contact@khalilsafety.com

Tripod Beta Analysis in Incident Investigation Training

Tripod Beta Method

The tripod method is a way of conducting incident analysis. It is mostly used for high risk, complex incidents, since it is a very extensive and detailed method. Training is highly recommended when using the tripod method.

A Tripod Beta tree is built in three steps. The first step is to ask the question: ‘what happened?’. All the events that happened in the incident are listed as a chain of events. The next step is to identify the barriers that failed to stop this chain of events. The question that is asked in this step is: ‘How did it happen?’. When all the events and the failed barriers in between are identified, the reason for failure of these barriers is analyzed. The last question for this step is: ‘Why did it happen?’. For each of the failed barriers a causation path is identified.

 

1. What happened?

First it needs to be identified what happened during the incident; what events occurred. This is the core of the tripod diagram and is represented with three shapes, the head ‘trio’. These three elements are:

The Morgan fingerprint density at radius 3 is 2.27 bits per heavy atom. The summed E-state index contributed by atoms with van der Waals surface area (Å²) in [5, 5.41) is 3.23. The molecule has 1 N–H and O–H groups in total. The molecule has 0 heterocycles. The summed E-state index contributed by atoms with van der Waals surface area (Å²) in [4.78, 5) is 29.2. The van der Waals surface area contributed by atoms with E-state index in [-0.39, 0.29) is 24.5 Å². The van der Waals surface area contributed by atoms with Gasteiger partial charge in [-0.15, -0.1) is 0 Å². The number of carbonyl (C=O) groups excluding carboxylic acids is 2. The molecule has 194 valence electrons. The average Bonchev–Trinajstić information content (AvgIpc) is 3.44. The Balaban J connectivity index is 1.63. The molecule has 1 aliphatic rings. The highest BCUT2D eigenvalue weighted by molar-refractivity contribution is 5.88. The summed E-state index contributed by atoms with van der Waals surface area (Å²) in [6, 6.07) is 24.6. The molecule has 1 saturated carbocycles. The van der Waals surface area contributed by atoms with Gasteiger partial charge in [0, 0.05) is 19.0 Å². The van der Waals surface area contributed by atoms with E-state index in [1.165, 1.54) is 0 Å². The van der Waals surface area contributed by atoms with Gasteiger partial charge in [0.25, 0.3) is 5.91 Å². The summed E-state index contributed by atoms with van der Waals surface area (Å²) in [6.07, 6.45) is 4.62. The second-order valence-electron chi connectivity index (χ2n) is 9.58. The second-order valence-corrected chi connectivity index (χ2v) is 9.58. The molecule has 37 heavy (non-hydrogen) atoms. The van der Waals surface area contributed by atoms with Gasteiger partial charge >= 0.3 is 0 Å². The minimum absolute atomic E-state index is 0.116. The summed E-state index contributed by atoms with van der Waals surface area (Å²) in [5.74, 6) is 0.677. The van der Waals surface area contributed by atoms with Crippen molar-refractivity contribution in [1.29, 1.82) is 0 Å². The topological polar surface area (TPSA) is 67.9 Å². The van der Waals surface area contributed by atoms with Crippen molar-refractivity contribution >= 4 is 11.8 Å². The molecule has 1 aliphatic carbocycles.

Event

Hazard

Object

The trio can be explained as an AND gate, both the Hazard and the Object need to be present for the Event to occur. The Hazard acts on the Object to change its state or condition that is described as the Event. In a tripod tree there can be multiple trios. Hazards and Objects can form new Events.

2. How did it happen? 

Barriers

The second step in the tripod analysis is to analyze how the incident could have happened by identifying the failed barriers. The barriers can be placed between the Hazard and the Event and between the Object and the Event. To identify these two types of barriers two questions are asked:

What Barriers should have prevented the exposure to the Hazard?

What Barriers should have protected the Object from the Hazard?

A Barrier is something that should prevented the meeting of an Object and a Hazard. It protects people, assets, environment from the negative consequences of a Hazard. Barriers can have their effect on the Hazard (e.g. insulation) or the Object (e.g. PPE). In a Tripod analysis a Barrier can be qualified as failed, missing or effective.

3. Why did it happen?

The last step is to identify why the incident happened; what caused the Barriers to fail. To analyze this we follow a certain pathway, called the ‘Causation Path’. The causation path consists of three items:

Immediate Cause

Precondition

Underlying Cause